To begin at the beginning: a Ring is an informal term for a collection of people acting together to fix the bidding. In its simplest form, members of the Ring viciously go after anyone not in the group while refusing to compete against Ring members. This keeps outsiders intimidated, and allows the Ring to pick up what it pleases at bargain rates. Members of the Ring are usually dealers who want to sell on their purchases for a profit, so the cheaper they can get their merchandise the better they like it.
However that isn't the only thing a Ring can do. Where the owner of the item being auctioned is a member of the Ring, one possible cheat is to bid up the article in question and then drop out once other bidders have joined in. That pumps up the initial price, which in turn means that the item's owner will probably walk away with more than he would otherwise have done. This is particularly likely to happen where the Ring is made up, not of dealers, but of owners; it may also happen that the Ring is made up of people trying to pass off fake goods, upping the bidding to make the item seem worth more than it actually is. Remember the auctioneers in the above description, who fancied that there must be some special excellence about the book which they had failed to observe. People in the auction room simply don't know what an item really is worth, and they can be persuaded - through psychological manipulation - that the stuff they're dealing with is worth much more, or much less, than it actually is. They're guessing, and so they can be bullied or tricked into guessing incorrectly.
It's all about psychology and intimidation, as anyone who's ever watched Storage Wars will know. That A&E show features a regular character, Dave Hester, whose 'YUUUUP' catchphrase is his trademark. Yes, it's about being heard, but it's also about letting the competition know who they're dealing with; not unlike Lord Peter's tones of a man prepared to go on till Doomsday. Money is certainly part of the equation, but in many ways its the least part of it; a flashy roll attracts the eye and makes the competition think twice, but whether it's all bills or bills plus newspaper clippings is impossible to tell at a glance.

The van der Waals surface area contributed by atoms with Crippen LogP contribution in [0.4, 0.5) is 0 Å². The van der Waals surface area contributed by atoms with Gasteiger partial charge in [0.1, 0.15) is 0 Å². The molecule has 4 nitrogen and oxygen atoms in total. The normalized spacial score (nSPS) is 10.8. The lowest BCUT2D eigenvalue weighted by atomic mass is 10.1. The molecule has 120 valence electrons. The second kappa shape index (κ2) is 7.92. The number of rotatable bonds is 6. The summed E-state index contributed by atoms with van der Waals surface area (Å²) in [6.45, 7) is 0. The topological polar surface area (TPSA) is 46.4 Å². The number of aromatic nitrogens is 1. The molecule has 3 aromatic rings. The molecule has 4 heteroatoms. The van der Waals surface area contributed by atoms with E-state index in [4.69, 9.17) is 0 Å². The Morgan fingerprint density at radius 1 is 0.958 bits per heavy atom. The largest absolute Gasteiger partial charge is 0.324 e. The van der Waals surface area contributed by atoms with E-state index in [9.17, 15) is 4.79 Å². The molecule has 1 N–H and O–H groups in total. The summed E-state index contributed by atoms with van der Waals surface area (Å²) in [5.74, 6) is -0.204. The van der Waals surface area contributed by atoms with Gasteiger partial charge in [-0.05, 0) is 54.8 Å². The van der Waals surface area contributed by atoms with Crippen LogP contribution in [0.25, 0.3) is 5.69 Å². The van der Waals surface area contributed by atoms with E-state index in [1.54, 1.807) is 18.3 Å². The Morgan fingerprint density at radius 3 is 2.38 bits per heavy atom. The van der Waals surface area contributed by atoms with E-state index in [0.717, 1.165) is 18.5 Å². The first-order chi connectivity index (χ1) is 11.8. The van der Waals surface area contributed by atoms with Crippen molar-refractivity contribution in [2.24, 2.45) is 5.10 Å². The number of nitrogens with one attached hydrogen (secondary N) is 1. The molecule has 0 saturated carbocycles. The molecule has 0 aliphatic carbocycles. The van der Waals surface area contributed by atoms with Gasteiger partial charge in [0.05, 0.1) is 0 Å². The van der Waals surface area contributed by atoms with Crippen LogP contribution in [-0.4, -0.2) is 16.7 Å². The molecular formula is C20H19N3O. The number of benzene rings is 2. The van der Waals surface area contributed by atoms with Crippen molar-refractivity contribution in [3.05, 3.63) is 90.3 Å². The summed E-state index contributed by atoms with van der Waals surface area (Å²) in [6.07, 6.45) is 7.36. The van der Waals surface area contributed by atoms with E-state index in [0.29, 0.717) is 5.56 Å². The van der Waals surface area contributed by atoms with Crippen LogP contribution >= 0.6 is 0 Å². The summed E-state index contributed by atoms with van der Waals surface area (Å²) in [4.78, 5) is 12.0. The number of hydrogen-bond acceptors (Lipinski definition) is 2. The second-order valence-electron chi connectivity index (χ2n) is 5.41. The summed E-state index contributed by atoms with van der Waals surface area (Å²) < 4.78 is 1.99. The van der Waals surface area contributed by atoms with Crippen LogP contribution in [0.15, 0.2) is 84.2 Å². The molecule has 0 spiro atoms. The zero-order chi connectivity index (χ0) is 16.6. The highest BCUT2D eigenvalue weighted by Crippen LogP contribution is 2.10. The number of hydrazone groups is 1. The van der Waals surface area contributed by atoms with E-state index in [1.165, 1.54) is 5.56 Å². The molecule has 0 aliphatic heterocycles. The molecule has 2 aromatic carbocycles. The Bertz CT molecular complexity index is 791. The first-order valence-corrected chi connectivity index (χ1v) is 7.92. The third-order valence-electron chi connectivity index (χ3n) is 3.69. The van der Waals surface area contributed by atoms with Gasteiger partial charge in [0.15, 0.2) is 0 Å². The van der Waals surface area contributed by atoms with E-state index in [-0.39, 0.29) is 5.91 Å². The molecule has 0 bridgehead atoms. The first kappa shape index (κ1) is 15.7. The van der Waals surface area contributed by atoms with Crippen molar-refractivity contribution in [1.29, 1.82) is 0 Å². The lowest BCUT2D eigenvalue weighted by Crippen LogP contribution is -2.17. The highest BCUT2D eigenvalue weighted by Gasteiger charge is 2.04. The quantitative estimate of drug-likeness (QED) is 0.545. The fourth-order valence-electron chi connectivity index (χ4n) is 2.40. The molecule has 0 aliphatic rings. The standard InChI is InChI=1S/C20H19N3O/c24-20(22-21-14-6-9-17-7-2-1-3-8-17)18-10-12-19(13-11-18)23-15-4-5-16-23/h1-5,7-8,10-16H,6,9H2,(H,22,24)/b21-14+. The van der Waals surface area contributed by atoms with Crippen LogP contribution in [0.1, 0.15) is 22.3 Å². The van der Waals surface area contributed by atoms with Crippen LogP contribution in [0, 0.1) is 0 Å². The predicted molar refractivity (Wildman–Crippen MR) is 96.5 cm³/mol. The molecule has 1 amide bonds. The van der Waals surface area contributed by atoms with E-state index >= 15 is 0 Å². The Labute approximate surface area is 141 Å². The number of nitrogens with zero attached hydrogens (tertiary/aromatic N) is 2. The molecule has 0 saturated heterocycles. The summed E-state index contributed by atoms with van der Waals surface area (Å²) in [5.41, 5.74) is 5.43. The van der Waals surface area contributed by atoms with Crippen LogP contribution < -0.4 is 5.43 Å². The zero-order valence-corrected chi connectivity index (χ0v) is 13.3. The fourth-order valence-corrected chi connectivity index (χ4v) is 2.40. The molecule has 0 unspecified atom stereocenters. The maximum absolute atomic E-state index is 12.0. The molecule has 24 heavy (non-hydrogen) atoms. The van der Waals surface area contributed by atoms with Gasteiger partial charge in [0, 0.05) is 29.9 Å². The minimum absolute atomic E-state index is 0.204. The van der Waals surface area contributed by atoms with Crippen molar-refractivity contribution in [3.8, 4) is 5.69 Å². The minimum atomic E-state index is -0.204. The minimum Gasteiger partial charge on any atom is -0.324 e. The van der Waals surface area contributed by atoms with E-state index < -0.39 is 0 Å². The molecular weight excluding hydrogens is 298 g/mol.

In game terms, a Ring is clearly Cooperating, as described on page 58 of the main book. Several people pool their Auction scores together in order to achieve a common goal, which means that for purposes of gameplay the Ring's Auction ability is going to be very high. The Keeper should consider either designing several different cabal members, so that each has an individual Auction pool, or assigning a joint Auction pool for the group. That pool is going to be fairly high, whichever route the Keeper goes; scores of 15+ should be common for a Ring.
That probably puts them in a power position when dealing with an individual player character, but it doesn't have to stay that way. Intimidation can shave a few points off that total, and the players will probably come up with other ways to bluff the Ring into losing even more from their pool. Moreover as Skrymes shows individual Ring members can be split off from the pack - another reason for designing individual Ring members rather than assigning a pool - and defeating one of these on their own could be enough to break the Ring altogether. Remember, these aren't shadowy criminal masterminds; they're just bidders who happen to have formed a temporary alliance, perhaps over tea that morning. They don't have hordes of minions to do their every bidding; at best they may have suborned the auctioneer, or someone else working for the auction house, but dacoit assassins are well beyond their remit.
That said, they might know people who know people. Strong-arm men, forgers, burglars and con artists are just the sort of shady characters members of a Ring might know. In theory someone desperate to get their own back on an interfering player character could call on these resources, if they really wanted to. Again, this doesn't mean hordes of minions to fling into combat; at best it's two blokes willing to rough someone up in a back alley. Still, it's better than nothing, and a likely consequence of offending someone with shady friends.
One final word for the Keeper: remember that bidding in an auction has nothing - or very little - to do with money. It's about power, and who has it, which is why the Ring does very well for itself. They know the importance of power, and are willing to cooperate - temporarily at least - to achieve a common goal. If the player character wants to go up against the Ring he'd better be very sure of himself, otherwise he could be left - like Skrymes - holding the baby.